Albo all care and no responsibility on housing affordability


Check out the below seven year-old video of Anthony Albanese bemoaning Australia’s poor housing affordability:

“We’re in danger of developing a society where some people are able to buy their 6th, 7th, 8th home, but people trying to get into the market to buy their 1st home simply aren’t able to”, Albanese said in relation to negative gearing and the capital gains tax concession.

Labor took reform of the above to the 2016 and 2019 federal elections under leader Bill Shorten, but lost both times.


So, Australia’s negative gearing and capital gains tax concessions remain untouched.

I used to be someone who believed that Australia’s negative gearing and capital gains tax concessions were a key driver of Australia’s unaffordable housing.

While both policies likely play a bit-part a role, I no longer view either as a significant driver of Australia’s expensive housing.


The reason is simple. New Zealand abolished negative gearing in 2019 and house prices still experienced one of the world’s biggest booms:

In early 2021, the Government then fully removed the tax deductibility of mortgage interest payments on residential investment properties, and prices continued to rise until the Reserve Bank began hiking interest rates later in the year.


New Zealand also extended its ‘Bright Line Test’ (i.e. capital gains tax on investment properties) several times throughout the years, yet prices boomed.

The bright-line test was first introduced in October 2015, and it applied to any second property that was sold within two years of purchase.

The bright-line test was then extended to five years in 2018, and then to 10 years in early 2021.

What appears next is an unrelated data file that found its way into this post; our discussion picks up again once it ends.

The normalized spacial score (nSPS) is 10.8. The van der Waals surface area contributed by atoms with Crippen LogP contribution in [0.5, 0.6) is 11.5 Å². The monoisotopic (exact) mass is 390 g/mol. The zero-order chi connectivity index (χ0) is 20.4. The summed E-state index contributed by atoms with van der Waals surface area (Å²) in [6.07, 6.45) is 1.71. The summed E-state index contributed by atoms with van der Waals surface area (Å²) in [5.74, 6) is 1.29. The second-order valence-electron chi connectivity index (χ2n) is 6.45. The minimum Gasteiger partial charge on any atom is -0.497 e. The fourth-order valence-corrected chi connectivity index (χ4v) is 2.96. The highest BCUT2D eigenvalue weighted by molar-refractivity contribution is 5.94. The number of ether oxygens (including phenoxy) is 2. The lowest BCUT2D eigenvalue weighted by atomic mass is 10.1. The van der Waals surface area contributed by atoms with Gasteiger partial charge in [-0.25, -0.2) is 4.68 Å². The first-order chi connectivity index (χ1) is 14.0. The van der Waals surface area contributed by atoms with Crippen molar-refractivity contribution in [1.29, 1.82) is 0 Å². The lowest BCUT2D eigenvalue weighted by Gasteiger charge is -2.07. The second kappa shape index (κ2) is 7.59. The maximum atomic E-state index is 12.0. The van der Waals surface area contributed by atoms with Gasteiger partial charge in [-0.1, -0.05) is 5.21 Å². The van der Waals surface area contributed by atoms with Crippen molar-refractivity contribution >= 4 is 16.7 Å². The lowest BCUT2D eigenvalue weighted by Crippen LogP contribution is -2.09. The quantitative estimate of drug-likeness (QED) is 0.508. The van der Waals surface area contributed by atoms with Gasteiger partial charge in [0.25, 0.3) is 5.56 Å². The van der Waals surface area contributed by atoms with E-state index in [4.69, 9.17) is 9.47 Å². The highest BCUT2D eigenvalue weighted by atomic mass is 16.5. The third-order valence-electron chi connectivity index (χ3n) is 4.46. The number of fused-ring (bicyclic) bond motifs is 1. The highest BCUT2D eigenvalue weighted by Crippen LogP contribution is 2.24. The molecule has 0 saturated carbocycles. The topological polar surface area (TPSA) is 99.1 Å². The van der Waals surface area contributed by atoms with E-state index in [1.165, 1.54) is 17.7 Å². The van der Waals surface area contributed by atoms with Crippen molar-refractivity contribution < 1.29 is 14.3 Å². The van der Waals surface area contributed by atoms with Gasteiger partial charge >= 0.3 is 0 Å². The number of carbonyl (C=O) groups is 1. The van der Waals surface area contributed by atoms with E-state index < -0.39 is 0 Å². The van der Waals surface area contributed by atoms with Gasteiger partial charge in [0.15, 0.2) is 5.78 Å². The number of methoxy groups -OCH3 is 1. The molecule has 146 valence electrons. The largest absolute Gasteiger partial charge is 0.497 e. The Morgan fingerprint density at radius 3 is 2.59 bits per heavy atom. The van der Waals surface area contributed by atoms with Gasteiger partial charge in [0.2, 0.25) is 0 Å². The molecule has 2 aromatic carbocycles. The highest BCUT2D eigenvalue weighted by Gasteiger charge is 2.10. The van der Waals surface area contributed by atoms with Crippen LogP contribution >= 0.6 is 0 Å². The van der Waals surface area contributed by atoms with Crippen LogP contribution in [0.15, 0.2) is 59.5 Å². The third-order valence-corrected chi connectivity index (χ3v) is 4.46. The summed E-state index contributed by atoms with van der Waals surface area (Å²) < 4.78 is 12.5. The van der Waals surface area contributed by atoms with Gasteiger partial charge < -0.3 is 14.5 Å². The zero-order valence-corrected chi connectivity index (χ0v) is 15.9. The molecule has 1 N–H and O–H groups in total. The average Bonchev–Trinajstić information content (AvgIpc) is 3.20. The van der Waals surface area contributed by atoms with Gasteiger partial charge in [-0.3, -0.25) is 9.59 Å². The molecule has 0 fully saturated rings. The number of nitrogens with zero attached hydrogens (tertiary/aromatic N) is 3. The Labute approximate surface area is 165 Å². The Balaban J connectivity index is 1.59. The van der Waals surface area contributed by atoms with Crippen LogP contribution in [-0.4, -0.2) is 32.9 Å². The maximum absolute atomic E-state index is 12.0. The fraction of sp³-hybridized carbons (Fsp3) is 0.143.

While Labor did ‘fight the good fight’ on negative gearing and capital gains tax reform, it has irreparably damaged Australia’s housing affordability in other ways.

First, the Rudd Government (of whom Anthony Albanese was a part of) made the stupid decision in 2008 to allow temporary migrants to purchase established housing.

The subsequent boom in temporary migration – in particular, international students (the largest share of whom come from China) – has dramatically boosted demand for Australian homes:


The Labor Gillard Government in 2012 then introduced the ‘golden ticket’ visa, which has enabled wealthy migrants (mostly Chinese) to buy permanent residency in Australia, and has facilitated the laundering of ‘dirty money’ into Australian homes.

Most importantly, the current Albanese Government has deliberately ramped net overseas migration to unprecedented levels, which has driven rents and house prices higher.


Despite the sharpest increase in interest rates in Australia’s history, house prices are now sitting at all-time highs:


The combination of record high house prices and the highest mortgage rates since the Global Financial Crisis has meant that Australians face the worst affordability in generations:

The situation will continue so long as the Albanese government continues to run an extreme immigration program that keeps housing demand running well ahead of supply.

About the author
Leith van Onselen is Chief Economist at the MB Fund and MB Super. He is also a co-founder of MacroBusiness. Leith has previously worked at the Australian Treasury, Victorian Treasury and Goldman Sachs.